White Nights

March 19, 2020

whitenightsThe idea unspooled in the first 15 minutes of White Nights is so intriguing, you wonder how it hasn’t gotten on film before: A Russian dancer, long ago defected to the West, is aboard a passenger plane that develops engine trouble and must make an emergency landing in, of all places, the good old Soviet Union. The Soviets seize the dancer, telling the world he’s in a coma, and start “persuading” him to remain in Russia and dance for them.

The rest of the movie is about the dancer’s efforts to get out of the place. It’s a swell set-up, and the people behind White Nights have the perfect embodiment of their hero in Mikhail Baryshnikov, himself a famous defector and among the greatest ballet dancers ever.

To help this dancer decide to remain in Russia, the KGB (or whoever they are) enlist the aid of another expatriate, this time an American tap dancer (Gregory Hines) who came to Russia to escape prejudice at home. His star has slipped, however, and he’s now staging Porgy and Bess just outside of a salt mine (really) in Siberia. He’s none too happy about his new assignment – which seems to be escorting Baryshnikov to Leningrad and getting him into shape.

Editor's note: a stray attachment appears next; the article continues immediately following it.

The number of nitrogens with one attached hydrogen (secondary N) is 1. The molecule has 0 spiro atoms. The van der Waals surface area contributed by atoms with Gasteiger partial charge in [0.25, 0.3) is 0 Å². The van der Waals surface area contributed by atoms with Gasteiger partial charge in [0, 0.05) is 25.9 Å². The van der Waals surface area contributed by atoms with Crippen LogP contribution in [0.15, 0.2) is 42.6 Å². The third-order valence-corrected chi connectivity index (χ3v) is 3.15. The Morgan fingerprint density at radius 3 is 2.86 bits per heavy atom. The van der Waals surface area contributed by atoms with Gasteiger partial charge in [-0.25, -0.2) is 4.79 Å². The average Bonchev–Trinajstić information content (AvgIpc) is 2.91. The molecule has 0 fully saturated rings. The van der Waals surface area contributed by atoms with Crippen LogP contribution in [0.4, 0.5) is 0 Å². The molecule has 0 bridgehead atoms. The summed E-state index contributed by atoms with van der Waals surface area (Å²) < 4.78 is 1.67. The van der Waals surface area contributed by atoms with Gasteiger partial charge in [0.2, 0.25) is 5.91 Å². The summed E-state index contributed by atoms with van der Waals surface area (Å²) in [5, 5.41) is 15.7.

With all the possibilities in this plot, director Taylor Hackford (An Officer and a Gentleman) has made a bewilderingly slow and dingy film, except for the plane crash and the climax. The narrative action seems weighed down by the washed-out atmosphere (which tells us that not only is the Soviet Union a place where freedom is throttled, it’s also always overcast there).